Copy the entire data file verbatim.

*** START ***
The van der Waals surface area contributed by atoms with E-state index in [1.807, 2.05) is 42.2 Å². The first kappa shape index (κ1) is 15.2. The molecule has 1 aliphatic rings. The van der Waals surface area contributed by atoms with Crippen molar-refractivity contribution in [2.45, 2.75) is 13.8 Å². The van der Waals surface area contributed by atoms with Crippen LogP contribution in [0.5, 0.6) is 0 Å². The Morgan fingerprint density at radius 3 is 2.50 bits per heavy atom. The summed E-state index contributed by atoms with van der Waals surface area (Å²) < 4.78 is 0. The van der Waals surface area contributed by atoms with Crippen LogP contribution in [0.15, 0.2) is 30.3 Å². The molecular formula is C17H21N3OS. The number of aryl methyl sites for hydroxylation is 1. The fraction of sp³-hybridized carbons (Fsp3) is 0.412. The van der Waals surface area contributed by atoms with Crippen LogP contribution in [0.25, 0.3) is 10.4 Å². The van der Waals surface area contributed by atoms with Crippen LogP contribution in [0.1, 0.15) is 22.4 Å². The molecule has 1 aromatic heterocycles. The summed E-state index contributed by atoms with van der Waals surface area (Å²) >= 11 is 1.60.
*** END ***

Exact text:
The van der Waals surface area contributed by atoms with E-state index in [1.807, 2.05) is 42.2 Å². The first kappa shape index (κ1) is 15.2. The molecule has 1 aliphatic rings. The van der Waals surface area contributed by atoms with Crippen molar-refractivity contribution in [2.45, 2.75) is 13.8 Å². The van der Waals surface area contributed by atoms with Crippen LogP contribution in [0.5, 0.6) is 0 Å². The Morgan fingerprint density at radius 3 is 2.50 bits per heavy atom. The summed E-state index contributed by atoms with van der Waals surface area (Å²) < 4.78 is 0. The van der Waals surface area contributed by atoms with Crippen LogP contribution in [0.15, 0.2) is 30.3 Å². The molecular formula is C17H21N3OS. The number of aryl methyl sites for hydroxylation is 1. The fraction of sp³-hybridized carbons (Fsp3) is 0.412. The van der Waals surface area contributed by atoms with Crippen LogP contribution in [0.25, 0.3) is 10.4 Å². The van der Waals surface area contributed by atoms with Crippen LogP contribution in [0.1, 0.15) is 22.4 Å². The molecule has 1 aromatic heterocycles. The summed E-state index contributed by atoms with van der Waals surface area (Å²) >= 11 is 1.60.